3:58 p.m. PDT September 26, 2015
Oregonians for 15, an organization working to raise the minimum wage statewide, organized volunteers in more than 20 cities throughout Oregon to collect signatures Saturday to put the proposed wage on the ballot.
The volunteers were collecting signatures for Petition 41, which would raise the minimum wage in Oregon to $15 per hour over three years. It would increase to $11.50 in 2017, $13.25 in 2018, and $15 in 2019.
Saturday was the first of many volunteer signature gathering events planned throughout the state.
Supporters said studies from Alliance for a Just Society, University of Washington, Massachusetts Institute of Technology and others conclude low-wage workers in Oregon need to earn at least $15 per hour to attain self-sufficiency for themselves and their families — not just in Portland and Eugene, but in rural areas as well.
A statewide $15 minimum wage would mean raises for more than 700,000 working Oregonians and would inject billions of dollars into Oregon’s economy, reports said.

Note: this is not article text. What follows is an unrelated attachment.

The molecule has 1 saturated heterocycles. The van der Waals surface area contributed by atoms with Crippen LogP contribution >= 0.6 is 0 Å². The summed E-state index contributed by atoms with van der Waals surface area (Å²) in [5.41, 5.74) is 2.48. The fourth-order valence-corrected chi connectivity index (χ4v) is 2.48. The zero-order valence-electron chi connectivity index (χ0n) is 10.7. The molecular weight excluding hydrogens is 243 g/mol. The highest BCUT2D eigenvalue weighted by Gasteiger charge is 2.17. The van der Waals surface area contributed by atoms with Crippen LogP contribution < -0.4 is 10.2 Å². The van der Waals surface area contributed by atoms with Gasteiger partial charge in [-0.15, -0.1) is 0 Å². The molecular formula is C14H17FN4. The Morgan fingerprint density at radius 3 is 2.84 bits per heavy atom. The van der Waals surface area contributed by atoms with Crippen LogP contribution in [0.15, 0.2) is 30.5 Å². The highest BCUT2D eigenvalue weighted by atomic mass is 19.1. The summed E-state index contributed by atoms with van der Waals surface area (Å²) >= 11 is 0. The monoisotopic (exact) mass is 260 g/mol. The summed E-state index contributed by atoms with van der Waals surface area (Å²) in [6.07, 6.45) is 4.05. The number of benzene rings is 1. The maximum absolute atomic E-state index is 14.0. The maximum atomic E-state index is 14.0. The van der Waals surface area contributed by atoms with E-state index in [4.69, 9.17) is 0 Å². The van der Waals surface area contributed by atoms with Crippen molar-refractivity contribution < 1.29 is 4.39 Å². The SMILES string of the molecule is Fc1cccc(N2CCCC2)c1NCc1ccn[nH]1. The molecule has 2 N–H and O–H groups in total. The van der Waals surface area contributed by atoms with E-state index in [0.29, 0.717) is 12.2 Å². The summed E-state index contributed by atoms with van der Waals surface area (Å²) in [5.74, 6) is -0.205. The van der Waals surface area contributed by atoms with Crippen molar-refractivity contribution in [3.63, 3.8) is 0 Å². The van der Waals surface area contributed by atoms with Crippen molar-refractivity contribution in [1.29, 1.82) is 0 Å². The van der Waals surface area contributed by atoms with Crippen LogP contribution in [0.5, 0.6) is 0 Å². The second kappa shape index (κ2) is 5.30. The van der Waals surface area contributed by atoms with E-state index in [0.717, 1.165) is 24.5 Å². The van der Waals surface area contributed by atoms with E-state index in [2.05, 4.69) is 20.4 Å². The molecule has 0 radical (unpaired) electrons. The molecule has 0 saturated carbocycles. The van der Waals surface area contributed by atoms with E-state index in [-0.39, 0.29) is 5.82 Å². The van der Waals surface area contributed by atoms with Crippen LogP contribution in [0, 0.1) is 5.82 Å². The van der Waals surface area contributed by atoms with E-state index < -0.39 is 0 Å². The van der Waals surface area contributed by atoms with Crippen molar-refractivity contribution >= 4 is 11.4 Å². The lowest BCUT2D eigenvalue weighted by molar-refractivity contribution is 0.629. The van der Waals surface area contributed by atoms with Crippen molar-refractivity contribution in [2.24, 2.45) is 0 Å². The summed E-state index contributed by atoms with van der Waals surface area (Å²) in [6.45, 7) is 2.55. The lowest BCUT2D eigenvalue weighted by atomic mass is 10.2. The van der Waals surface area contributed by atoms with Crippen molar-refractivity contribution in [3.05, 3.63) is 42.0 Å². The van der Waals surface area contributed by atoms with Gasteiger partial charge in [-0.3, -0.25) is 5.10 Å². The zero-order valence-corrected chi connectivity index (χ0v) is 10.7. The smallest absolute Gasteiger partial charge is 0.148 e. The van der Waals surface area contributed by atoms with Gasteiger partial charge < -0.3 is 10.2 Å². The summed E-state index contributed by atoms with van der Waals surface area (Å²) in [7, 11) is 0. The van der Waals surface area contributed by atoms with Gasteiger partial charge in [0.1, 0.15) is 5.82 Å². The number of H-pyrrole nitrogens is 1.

“People in Oregon are really excited about getting $15 on the ballot,” said Justin Norton-Kertson, an organizer for 15 Now Oregon. “Dozens of volunteers are out today… taking action to help make that happen.”
In Salem, Norton-Kertson led nine volunteers who gathered at the Ike Box coffee shop downtown. They walked around the public library, Salem Saturday Market, Salem Center and other downtown destinations, seeking signatures.
“It really shows how widespread the fight for $15 has grown here in Oregon,” he said.
Supporters statewide need to collect more than 88,000 valid signatures by July 1, 2016, in order to qualify for the November 2016 ballot.
The petition sheets from Salem and other participating cities will be sent to Portland and given to the chief petitioner to be counted and tracked.
Norton-Kertson said they probably won’t submit any of the signatures until they have at least 100,000, which he hopes will be around the end of the legislative session in late February or early March.
From an initial count in Salem, the volunteers collected 275 signatures on Saturday. Norton-Kertson said it was definitely a success.
He added that a statewide count might take a while because those organizing don’t have groups going out in small towns or cities, but rather a few individuals who contacted the organizers went out on their own.
“We will have quite a few phone calls to make to try and connect back with those folks to ask them how many we collected,” Norton-Kertson said.
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